#7 Stuart Allman

Stuart Allman
  • Basic Members
  • PipPipPip
  • 179 posts
  • Cinematographer
  • San Diego, CA

Posted 28 October 2013 - 04:00 PM

I was wondering what he meant by LEP.  I've never seen that acronym used before with regards to plasma lights.

 

S.

-----------------------------

illuma.blogspot.com


  • 0

#8 Phil Rhodes

Phil Rhodes
  • Sustaining Members
  • 11944 posts
  • Other

Posted 28 October 2013 - 05:17 PM

Luxim, who make the drivers for all current LEP products, call it light-emitting plasma.

 

Although I'm a bit cautious about their website which shows tungsten, LED, discharge and LEP lighting on a sort of matrix with two axes of "output" and "innovation".

 

I don't particularly care how innovative something is so long as it works!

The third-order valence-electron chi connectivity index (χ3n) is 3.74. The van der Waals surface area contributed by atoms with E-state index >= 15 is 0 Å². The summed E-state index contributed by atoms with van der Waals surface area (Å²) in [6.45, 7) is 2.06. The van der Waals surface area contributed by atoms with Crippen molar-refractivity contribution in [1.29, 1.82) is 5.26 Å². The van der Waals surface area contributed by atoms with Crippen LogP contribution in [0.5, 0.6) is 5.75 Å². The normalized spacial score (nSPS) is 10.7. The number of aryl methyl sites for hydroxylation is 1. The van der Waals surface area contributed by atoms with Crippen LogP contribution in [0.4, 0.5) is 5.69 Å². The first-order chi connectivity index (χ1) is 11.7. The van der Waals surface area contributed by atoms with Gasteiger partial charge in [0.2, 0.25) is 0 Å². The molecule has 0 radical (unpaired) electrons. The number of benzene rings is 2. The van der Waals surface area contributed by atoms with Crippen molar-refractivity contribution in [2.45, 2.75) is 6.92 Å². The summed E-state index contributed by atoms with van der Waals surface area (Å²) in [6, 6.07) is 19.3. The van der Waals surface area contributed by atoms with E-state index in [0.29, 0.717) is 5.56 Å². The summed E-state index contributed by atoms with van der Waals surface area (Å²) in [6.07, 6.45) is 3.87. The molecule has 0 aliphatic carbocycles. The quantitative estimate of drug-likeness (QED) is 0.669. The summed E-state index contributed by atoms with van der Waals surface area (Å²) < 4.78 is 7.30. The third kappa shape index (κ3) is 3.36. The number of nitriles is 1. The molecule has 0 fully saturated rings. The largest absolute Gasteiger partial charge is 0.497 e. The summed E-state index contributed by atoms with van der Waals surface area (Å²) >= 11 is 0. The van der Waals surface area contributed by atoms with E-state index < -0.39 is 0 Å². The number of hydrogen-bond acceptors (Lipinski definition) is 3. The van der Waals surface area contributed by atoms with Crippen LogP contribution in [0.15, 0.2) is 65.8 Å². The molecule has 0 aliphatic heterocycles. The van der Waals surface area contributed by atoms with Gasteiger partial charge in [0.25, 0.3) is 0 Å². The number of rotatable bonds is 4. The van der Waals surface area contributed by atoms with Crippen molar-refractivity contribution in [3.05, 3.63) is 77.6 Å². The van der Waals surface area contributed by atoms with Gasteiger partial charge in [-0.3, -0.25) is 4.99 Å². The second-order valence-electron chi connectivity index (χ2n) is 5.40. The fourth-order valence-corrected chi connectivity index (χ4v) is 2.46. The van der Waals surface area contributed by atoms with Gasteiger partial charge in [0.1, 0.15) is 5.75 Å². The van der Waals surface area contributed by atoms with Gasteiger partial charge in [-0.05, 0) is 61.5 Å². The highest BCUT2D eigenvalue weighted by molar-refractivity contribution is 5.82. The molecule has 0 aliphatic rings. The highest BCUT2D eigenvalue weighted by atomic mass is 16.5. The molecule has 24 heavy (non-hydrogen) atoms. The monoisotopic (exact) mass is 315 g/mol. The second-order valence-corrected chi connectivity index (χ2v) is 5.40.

• 0

#9 Kenny Evans

Kenny Evans

    New

  • Basic Members
  • Pip
  • 5 posts

Posted 31 October 2013 - 06:34 AM

Thanks for all the replies. I've been digging around further and I'm thinking of a combination of everything we have plus 4 extra fixtures might be enough. I've been looking into the space lighting fixtures but my only problem with those is that you often get stuck with a certain look in that the light for the cyc is what lights the subjects and with so much flying around there's little latitude for modelling of any kind, especially at full length. We're going to demo some D40's and M18's and see how they fare. As we rarely shoot full length people at more than about 600 fps this may be sufficient with a fast lens of f2 or less.


  • 0

#10 Kenny Evans

Kenny Evans

    New

  • Basic Members
  • Pip
  • 5 posts

Posted 31 October 2013 - 09:09 AM